Here are some of the things I’m going to try for in the coming year.

  1. Eat healthier, exercise regularly and lose a good bit of weight.I know, I know. Everyone says this. But I’ve gained a good thirty pounds over the course of having my three children, and since I don’t plan on having any more babies any time soon, it’s time to get rid of it. I love food too much to do any drastic diets (and according to every doctor in the world, diets don’t work anyway), so I’m trying to find ways to make healthy eating creative and interesting. Look for my food posts to follow this trend.
  2. Get up earlier. I have discovered that if I wake up before my kids our days are much  better. It’s tempting to lay in bed until Seamus comes into the room, especially with a newborn that’s still waking up for nighttime feedings. It’s even more tempting to turn on the t.v. for him while I doze a little longer. But for whatever reason, every time I do that, he’s grumpier, I’m more lethargic, and our days are more frustrating. If I get up first, have my coffee, say a ten second prayer for help, and give at least a passing thought to organizing my day, the whole family is happier.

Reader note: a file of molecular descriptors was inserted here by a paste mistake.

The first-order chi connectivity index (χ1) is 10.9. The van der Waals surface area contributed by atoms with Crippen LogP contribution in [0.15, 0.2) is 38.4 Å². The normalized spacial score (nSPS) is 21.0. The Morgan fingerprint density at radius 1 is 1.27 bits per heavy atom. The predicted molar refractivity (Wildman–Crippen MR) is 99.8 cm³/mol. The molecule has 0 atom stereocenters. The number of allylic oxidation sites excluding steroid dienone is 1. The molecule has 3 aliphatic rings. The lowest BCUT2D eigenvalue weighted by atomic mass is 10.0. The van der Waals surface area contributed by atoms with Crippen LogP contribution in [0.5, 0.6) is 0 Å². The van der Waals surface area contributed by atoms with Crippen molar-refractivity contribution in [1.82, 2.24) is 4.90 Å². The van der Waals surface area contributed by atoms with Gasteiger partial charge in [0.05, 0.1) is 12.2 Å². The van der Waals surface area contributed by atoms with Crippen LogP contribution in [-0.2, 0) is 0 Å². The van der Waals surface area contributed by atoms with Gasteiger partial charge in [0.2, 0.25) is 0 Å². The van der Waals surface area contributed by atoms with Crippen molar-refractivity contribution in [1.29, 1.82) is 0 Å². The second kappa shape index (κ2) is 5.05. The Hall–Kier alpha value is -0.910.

3. Plug in less. With a laptop, smart phone, and the Kindle Fire we received for Christmas, it’s easy for a mama trapped in kidland to distract herself all day. I want to be more present to my children. With three kids under four, part-time work and a home to run, I’m distracted enough. When I’m with them, I want them to know I’m really with them, not just sitting in the same room.